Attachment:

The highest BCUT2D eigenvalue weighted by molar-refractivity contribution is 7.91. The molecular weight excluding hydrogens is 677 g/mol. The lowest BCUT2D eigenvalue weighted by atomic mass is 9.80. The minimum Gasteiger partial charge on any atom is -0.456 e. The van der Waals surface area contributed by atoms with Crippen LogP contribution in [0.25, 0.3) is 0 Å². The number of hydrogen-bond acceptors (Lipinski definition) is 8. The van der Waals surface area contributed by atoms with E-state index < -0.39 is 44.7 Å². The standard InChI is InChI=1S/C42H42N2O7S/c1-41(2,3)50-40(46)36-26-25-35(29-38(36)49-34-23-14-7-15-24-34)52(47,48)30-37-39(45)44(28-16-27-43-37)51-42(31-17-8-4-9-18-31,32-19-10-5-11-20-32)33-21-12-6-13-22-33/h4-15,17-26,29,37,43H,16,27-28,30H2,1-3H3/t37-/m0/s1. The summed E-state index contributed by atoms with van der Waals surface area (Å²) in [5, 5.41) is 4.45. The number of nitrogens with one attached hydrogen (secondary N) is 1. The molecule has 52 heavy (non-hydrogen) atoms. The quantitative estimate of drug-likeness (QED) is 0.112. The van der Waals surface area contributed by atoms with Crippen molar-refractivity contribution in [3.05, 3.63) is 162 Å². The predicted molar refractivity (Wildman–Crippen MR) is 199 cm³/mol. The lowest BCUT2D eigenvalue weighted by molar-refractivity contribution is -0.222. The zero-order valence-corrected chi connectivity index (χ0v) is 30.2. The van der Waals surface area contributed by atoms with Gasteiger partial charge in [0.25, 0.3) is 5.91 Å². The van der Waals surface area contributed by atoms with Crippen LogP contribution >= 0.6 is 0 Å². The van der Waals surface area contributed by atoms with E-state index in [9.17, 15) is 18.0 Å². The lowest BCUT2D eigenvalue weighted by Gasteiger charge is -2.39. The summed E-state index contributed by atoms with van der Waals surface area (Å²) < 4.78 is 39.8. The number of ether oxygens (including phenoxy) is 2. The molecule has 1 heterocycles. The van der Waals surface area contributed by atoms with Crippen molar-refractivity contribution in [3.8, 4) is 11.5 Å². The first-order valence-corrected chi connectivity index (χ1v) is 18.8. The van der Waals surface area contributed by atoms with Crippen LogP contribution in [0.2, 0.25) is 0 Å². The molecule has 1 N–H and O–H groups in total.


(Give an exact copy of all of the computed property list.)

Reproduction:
The highest BCUT2D eigenvalue weighted by molar-refractivity contribution is 7.91. The molecular weight excluding hydrogens is 677 g/mol. The lowest BCUT2D eigenvalue weighted by atomic mass is 9.80. The minimum Gasteiger partial charge on any atom is -0.456 e. The van der Waals surface area contributed by atoms with Crippen LogP contribution in [0.25, 0.3) is 0 Å². The number of hydrogen-bond acceptors (Lipinski definition) is 8. The van der Waals surface area contributed by atoms with E-state index < -0.39 is 44.7 Å². The standard InChI is InChI=1S/C42H42N2O7S/c1-41(2,3)50-40(46)36-26-25-35(29-38(36)49-34-23-14-7-15-24-34)52(47,48)30-37-39(45)44(28-16-27-43-37)51-42(31-17-8-4-9-18-31,32-19-10-5-11-20-32)33-21-12-6-13-22-33/h4-15,17-26,29,37,43H,16,27-28,30H2,1-3H3/t37-/m0/s1. The summed E-state index contributed by atoms with van der Waals surface area (Å²) in [5, 5.41) is 4.45. The number of nitrogens with one attached hydrogen (secondary N) is 1. The molecule has 52 heavy (non-hydrogen) atoms. The quantitative estimate of drug-likeness (QED) is 0.112. The van der Waals surface area contributed by atoms with Crippen molar-refractivity contribution in [3.05, 3.63) is 162 Å². The predicted molar refractivity (Wildman–Crippen MR) is 199 cm³/mol. The lowest BCUT2D eigenvalue weighted by molar-refractivity contribution is -0.222. The zero-order valence-corrected chi connectivity index (χ0v) is 30.2. The van der Waals surface area contributed by atoms with Gasteiger partial charge in [0.25, 0.3) is 5.91 Å². The van der Waals surface area contributed by atoms with Crippen LogP contribution >= 0.6 is 0 Å². The van der Waals surface area contributed by atoms with E-state index in [9.17, 15) is 18.0 Å². The lowest BCUT2D eigenvalue weighted by Gasteiger charge is -2.39. The summed E-state index contributed by atoms with van der Waals surface area (Å²) < 4.78 is 39.8. The number of ether oxygens (including phenoxy) is 2. The molecule has 1 heterocycles. The van der Waals surface area contributed by atoms with Crippen molar-refractivity contribution in [3.8, 4) is 11.5 Å². The first-order valence-corrected chi connectivity index (χ1v) is 18.8. The van der Waals surface area contributed by atoms with Crippen LogP contribution in [0.2, 0.25) is 0 Å². The molecule has 1 N–H and O–H groups in total.